Sunday, February 28, 2016

Maple Weekends Coming Up in March, April

From Empire Farm & Dairy magazine:

A bucket in Lewis County for collecting sap to make maple syrup
Empire Farm & Dairy

It’s the sweetest time of the year — maple sugaring time.

As soon as the weather is perfect, those warmer days of 40 degrees or so and cool nights down in the upper 20s, the sap will begin oozing out of maple trees all over New York state. Maple producers will collect it, boil it down and make that delicious, ooey, gooey maple syrup that everyone wait for this time of year.

Also during March, many producers across the state will open for tours, sales and even some pancake breakfasts during the two Maple Weekends. This year, because of the early Easter holiday, the two weekends are not consecutive.  

So, remember to head out to visit your local maple syrup producer during Maple Weekends from 10 a.m. to 4 p.m. March 19 and 20 and April 2 and 3.

Go to to find a maple producer near you.

Lewis County is the largest producer of maple syrup in New York state. New York state ranks second in the country behind Vermont in maple syrup production. Maine comes in third.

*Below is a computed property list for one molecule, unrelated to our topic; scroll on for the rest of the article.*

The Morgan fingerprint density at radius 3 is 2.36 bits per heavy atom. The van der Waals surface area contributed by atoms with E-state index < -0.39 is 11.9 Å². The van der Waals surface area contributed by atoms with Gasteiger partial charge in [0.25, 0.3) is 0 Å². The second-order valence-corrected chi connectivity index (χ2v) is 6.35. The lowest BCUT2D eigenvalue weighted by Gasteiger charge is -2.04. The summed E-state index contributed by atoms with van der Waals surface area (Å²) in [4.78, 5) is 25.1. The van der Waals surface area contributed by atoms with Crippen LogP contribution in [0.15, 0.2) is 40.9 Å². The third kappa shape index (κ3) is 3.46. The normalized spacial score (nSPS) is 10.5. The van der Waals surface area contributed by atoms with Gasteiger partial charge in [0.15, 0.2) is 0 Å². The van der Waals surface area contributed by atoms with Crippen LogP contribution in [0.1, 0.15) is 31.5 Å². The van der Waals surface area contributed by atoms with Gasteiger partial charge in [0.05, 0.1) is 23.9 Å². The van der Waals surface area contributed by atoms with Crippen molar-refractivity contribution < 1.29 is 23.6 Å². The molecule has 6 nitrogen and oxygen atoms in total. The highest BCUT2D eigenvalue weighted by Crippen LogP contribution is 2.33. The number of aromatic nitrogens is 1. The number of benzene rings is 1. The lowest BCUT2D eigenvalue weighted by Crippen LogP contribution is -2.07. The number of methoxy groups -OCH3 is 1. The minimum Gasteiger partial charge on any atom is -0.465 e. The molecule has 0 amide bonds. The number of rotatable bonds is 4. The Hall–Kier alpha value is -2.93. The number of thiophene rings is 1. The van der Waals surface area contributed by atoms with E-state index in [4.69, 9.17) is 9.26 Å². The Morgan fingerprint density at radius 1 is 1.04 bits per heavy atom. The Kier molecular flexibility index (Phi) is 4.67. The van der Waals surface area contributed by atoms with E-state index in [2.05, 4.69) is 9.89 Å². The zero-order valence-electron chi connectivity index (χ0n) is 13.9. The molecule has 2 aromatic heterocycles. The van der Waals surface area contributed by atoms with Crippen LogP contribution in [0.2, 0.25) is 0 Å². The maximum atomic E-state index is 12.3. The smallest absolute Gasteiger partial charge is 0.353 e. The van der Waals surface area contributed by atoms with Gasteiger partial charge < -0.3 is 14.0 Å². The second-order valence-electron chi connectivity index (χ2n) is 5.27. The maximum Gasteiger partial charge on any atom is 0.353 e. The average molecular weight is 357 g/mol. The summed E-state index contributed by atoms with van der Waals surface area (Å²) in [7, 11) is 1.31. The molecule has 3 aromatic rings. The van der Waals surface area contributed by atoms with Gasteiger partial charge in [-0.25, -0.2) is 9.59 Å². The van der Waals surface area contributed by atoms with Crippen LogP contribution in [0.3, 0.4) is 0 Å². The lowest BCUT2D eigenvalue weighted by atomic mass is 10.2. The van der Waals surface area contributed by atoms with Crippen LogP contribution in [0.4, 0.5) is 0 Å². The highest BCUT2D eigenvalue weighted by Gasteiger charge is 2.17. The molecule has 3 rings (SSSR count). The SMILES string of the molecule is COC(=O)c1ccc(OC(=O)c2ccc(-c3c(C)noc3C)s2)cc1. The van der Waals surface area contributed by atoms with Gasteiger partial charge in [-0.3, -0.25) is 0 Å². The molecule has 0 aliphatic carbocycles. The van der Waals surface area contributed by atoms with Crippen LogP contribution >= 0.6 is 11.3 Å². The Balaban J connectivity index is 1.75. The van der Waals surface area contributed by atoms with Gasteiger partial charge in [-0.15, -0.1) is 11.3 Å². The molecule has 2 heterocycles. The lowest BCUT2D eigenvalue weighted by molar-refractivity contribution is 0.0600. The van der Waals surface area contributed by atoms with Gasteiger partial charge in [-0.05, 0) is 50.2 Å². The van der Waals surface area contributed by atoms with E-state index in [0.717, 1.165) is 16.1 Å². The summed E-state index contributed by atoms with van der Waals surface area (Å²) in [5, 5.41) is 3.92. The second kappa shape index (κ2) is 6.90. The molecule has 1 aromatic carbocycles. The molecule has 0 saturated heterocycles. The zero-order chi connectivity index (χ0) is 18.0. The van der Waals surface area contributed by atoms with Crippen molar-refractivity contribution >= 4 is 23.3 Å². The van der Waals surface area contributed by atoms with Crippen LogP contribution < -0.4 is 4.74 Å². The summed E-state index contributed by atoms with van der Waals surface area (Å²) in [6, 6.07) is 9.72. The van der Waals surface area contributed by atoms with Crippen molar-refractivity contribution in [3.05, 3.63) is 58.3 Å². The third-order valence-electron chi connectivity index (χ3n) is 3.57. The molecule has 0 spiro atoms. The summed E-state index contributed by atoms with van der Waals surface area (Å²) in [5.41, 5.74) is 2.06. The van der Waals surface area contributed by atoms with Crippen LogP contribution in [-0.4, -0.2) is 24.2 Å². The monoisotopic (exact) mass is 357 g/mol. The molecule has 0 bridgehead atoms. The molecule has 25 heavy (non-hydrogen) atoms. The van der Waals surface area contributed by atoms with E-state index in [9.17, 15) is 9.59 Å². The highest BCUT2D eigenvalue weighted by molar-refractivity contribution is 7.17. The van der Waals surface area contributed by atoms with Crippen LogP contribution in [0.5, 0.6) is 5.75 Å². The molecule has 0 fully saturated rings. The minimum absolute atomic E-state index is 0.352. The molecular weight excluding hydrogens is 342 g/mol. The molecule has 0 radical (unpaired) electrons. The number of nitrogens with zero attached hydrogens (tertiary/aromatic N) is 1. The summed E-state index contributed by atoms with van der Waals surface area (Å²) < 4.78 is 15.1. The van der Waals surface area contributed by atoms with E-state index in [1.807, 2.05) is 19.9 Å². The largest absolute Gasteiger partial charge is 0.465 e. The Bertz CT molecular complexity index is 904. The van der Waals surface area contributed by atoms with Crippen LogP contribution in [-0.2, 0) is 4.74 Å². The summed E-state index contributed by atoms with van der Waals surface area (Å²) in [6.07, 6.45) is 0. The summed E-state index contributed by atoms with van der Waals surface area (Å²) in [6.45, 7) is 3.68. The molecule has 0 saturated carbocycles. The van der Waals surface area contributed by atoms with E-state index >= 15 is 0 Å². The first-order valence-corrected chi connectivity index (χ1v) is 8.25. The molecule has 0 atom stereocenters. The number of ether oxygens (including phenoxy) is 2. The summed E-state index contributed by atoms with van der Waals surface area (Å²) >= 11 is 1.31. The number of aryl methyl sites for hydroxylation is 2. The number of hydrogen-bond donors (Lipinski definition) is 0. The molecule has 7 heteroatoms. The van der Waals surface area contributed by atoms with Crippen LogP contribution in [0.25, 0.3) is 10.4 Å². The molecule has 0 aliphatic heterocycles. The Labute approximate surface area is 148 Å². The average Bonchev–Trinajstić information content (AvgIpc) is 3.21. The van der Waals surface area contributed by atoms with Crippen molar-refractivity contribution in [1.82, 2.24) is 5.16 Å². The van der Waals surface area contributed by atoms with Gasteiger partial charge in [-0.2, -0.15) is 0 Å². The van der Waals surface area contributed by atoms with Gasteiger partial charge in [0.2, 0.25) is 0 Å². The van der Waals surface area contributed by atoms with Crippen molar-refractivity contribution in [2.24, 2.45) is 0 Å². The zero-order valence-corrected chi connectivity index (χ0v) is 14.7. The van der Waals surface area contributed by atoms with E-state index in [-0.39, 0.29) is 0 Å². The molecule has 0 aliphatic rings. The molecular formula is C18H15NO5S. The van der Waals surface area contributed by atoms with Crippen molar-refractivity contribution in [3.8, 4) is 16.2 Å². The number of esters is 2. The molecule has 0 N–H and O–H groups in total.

New York maple products at the State Fair
New York producers are coming off a record season in 2015, when 601,000 gallons of syrup were made. The record production was astonishing because 2015 almost ended up being the season that wasn’t.

As of early March 2015, temperatures were still too cold for the sap to begin running.

“If this horrible winter weather doesn’t shape up fast, the wonderful sweetness of Maple Weekends could be in jeopardy. To date, it’s been too cold and too snowy for most maple syrup producers to get into the woods and tap their trees. And even if they could tap, it’s been too cold for the sap to run,” wrote one maple blogger on March 7.

“Right now, some of the producers are getting things together and getting things ready,” Michele Ledoux, executive director of Cornell Cooperative Extension of Lewis County — the state’s largest maple producing county, said last year. “They are all waiting for the weather to break,” she said.

Luckily, once the weather cooperated and the sap began to flow, the maple producers were busy, busy, busy making syrup.

In 2014, New York producers made 546,000 gallons, down slightly from the 571,000 gallons in 2013. A total of 360,000 gallons were made in 2012.

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